By Michelle Burnham
In a brand new interpretation and synthsis of hugely renowned 18th and nineteenth century ganres, Burnham examines the literature of captivity and offers a priceless redescription of the ambivilent origins of the USA nationwide narrative.
Read or Download Captivity and Sentiment: Cultural Exchange in American Literature, 1682-1861 (Reencounters with Colonialism: New Perspectives on the Americas) PDF
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Extra resources for Captivity and Sentiment: Cultural Exchange in American Literature, 1682-1861 (Reencounters with Colonialism: New Perspectives on the Americas)
Then he came running to tell me he had a new Master" (144). 15 Her narrative in fact stands as a record of the precarious status of the captive-commodity within the suspended period and the hybrid space that precedes her removal from the borderland of cultural exchange. If Rowlandson's narrative brings our attention to this moment, it also requires that we extend the concept of exchange to include not merely economic transactions but also cultural and linguistic transactions. The traditional as well as the coerced mobility of the Algonquins necessarily brought them into frequent contact with foreign groups, encouraging not only the exchange of products but the assessment of values that are not merely economic.
When Depriv'd of her Limbs. By Her Enemies, November 29, 1774 114 9. Benjamin Franklin, Magna Britannia: her Colonies Reduc'd (circa 1766) 115 10. ) 137 11. ) 138 Page ix Acknowledgments The effects of innumerable exchanges are inscribed throughout this book. I pay tribute to some of those exchanges here, if only as a way of acknowledging my continuing indebtedness. Neil Schmitz, Ken Dauber, Deidre Lynch, and Bill Warner were among the earliest and best readers of this project, and I am grateful for their advice and encouragement.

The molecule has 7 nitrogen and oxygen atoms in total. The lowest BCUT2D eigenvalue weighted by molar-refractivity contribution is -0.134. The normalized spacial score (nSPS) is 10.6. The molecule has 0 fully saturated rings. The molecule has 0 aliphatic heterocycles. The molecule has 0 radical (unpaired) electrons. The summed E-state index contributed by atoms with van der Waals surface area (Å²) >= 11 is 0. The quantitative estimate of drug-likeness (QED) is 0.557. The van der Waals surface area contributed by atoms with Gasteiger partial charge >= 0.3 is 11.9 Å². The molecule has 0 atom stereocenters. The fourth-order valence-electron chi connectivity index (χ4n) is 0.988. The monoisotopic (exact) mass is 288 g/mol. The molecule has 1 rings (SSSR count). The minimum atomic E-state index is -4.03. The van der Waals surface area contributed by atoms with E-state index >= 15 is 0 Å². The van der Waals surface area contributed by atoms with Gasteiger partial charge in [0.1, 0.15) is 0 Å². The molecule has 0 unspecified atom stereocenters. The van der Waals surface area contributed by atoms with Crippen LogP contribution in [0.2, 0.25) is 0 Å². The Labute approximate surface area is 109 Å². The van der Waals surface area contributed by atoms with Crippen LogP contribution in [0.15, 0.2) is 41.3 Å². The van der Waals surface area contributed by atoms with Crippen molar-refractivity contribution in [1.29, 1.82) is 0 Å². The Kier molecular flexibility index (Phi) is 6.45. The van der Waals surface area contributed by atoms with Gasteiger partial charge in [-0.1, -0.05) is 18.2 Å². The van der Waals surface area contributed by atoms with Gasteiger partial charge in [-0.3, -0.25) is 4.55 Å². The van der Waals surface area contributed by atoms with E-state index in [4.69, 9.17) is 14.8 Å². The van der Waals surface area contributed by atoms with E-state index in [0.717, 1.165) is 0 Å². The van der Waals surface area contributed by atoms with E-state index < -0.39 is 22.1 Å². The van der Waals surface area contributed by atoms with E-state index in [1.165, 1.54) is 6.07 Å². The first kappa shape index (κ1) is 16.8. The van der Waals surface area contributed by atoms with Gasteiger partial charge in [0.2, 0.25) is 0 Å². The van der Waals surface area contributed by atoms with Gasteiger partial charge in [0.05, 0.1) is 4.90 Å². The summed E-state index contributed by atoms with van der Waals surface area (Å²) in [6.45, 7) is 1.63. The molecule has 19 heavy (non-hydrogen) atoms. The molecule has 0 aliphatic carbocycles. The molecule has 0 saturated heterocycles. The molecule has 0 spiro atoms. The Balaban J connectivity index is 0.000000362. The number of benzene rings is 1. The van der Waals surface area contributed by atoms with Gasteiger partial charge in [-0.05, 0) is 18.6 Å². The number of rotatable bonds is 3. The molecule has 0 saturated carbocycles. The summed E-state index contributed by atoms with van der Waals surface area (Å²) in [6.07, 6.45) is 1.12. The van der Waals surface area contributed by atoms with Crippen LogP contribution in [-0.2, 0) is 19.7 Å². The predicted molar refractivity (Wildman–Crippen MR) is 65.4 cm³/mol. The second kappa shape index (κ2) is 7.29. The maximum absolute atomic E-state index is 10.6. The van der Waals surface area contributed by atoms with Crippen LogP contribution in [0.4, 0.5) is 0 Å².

That practice persisted but was also revised within the new colonial economy that emerged between natives and settlers, when a developing market value for European captives prompted Indians to begin selling them for ransom ("Uncertain Destiny" 195). Although hardly a commodity in the sense that a gun or a piece of gold is, in this hybrid colonial economy the captive nevertheless circulated as an object of trade subject to some of the same cross-cultural translations and investments that inscribed other commodities.